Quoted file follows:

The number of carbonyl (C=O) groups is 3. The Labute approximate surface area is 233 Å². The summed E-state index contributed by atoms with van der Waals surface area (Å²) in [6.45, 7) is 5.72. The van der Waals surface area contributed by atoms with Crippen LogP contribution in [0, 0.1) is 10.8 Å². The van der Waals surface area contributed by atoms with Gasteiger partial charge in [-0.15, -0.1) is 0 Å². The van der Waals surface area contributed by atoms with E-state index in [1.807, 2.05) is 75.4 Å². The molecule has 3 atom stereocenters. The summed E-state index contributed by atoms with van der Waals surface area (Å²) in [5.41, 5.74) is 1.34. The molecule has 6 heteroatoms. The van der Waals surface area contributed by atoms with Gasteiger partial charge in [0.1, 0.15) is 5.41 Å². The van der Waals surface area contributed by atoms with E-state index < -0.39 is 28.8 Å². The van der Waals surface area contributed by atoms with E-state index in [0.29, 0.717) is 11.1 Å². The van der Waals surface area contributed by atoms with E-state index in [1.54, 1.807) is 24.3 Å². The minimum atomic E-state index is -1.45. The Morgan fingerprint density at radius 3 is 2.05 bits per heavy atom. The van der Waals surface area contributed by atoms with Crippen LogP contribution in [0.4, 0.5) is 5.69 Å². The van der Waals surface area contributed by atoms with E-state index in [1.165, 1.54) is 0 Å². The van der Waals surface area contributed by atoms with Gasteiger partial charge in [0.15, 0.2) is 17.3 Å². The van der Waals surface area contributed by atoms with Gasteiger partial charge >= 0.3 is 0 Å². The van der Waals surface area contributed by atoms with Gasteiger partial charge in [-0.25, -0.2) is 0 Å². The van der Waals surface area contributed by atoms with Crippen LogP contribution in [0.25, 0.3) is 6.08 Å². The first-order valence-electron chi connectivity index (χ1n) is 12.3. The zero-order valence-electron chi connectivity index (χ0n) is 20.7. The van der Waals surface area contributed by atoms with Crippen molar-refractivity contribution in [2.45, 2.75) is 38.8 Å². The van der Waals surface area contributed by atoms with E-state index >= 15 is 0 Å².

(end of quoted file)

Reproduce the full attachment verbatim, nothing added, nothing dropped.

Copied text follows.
The number of carbonyl (C=O) groups is 3. The Labute approximate surface area is 233 Å². The summed E-state index contributed by atoms with van der Waals surface area (Å²) in [6.45, 7) is 5.72. The van der Waals surface area contributed by atoms with Crippen LogP contribution in [0, 0.1) is 10.8 Å². The van der Waals surface area contributed by atoms with Gasteiger partial charge in [-0.15, -0.1) is 0 Å². The van der Waals surface area contributed by atoms with E-state index in [1.807, 2.05) is 75.4 Å². The molecule has 3 atom stereocenters. The summed E-state index contributed by atoms with van der Waals surface area (Å²) in [5.41, 5.74) is 1.34. The molecule has 6 heteroatoms. The van der Waals surface area contributed by atoms with Gasteiger partial charge in [0.1, 0.15) is 5.41 Å². The van der Waals surface area contributed by atoms with E-state index < -0.39 is 28.8 Å². The van der Waals surface area contributed by atoms with E-state index in [0.29, 0.717) is 11.1 Å². The van der Waals surface area contributed by atoms with E-state index in [1.54, 1.807) is 24.3 Å². The minimum atomic E-state index is -1.45. The Morgan fingerprint density at radius 3 is 2.05 bits per heavy atom. The van der Waals surface area contributed by atoms with Crippen LogP contribution in [0.4, 0.5) is 5.69 Å². The van der Waals surface area contributed by atoms with E-state index in [1.165, 1.54) is 0 Å². The van der Waals surface area contributed by atoms with Gasteiger partial charge in [0.15, 0.2) is 17.3 Å². The van der Waals surface area contributed by atoms with Gasteiger partial charge >= 0.3 is 0 Å². The van der Waals surface area contributed by atoms with Gasteiger partial charge in [-0.25, -0.2) is 0 Å². The van der Waals surface area contributed by atoms with Crippen LogP contribution in [0.25, 0.3) is 6.08 Å². The first-order valence-electron chi connectivity index (χ1n) is 12.3. The zero-order valence-electron chi connectivity index (χ0n) is 20.7. The van der Waals surface area contributed by atoms with Crippen molar-refractivity contribution in [2.45, 2.75) is 38.8 Å². The van der Waals surface area contributed by atoms with E-state index >= 15 is 0 Å².